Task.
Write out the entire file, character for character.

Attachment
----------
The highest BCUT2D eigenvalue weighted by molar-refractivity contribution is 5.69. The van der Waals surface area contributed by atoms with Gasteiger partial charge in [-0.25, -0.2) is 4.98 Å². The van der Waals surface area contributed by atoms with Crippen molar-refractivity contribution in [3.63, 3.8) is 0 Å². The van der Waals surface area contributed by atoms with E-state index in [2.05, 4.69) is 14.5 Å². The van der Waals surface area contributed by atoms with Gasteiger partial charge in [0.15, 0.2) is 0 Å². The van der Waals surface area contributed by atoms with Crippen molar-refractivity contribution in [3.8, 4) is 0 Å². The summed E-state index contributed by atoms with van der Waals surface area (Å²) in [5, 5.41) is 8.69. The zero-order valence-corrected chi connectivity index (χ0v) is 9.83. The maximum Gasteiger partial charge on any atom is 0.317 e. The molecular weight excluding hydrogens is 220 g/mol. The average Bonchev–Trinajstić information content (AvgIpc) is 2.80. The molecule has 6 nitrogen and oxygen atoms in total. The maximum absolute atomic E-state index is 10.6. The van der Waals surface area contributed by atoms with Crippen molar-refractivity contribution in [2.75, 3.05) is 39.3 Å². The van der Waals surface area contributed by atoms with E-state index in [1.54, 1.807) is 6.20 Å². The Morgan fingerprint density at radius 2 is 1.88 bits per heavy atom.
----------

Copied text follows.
The highest BCUT2D eigenvalue weighted by molar-refractivity contribution is 5.69. The van der Waals surface area contributed by atoms with Gasteiger partial charge in [-0.25, -0.2) is 4.98 Å². The van der Waals surface area contributed by atoms with Crippen molar-refractivity contribution in [3.63, 3.8) is 0 Å². The van der Waals surface area contributed by atoms with E-state index in [2.05, 4.69) is 14.5 Å². The van der Waals surface area contributed by atoms with Gasteiger partial charge in [0.15, 0.2) is 0 Å². The van der Waals surface area contributed by atoms with Crippen molar-refractivity contribution in [3.8, 4) is 0 Å². The summed E-state index contributed by atoms with van der Waals surface area (Å²) in [5, 5.41) is 8.69. The zero-order valence-corrected chi connectivity index (χ0v) is 9.83. The maximum Gasteiger partial charge on any atom is 0.317 e. The molecular weight excluding hydrogens is 220 g/mol. The average Bonchev–Trinajstić information content (AvgIpc) is 2.80. The molecule has 6 nitrogen and oxygen atoms in total. The maximum absolute atomic E-state index is 10.6. The van der Waals surface area contributed by atoms with Crippen molar-refractivity contribution in [2.75, 3.05) is 39.3 Å². The van der Waals surface area contributed by atoms with E-state index in [1.54, 1.807) is 6.20 Å². The Morgan fingerprint density at radius 2 is 1.88 bits per heavy atom.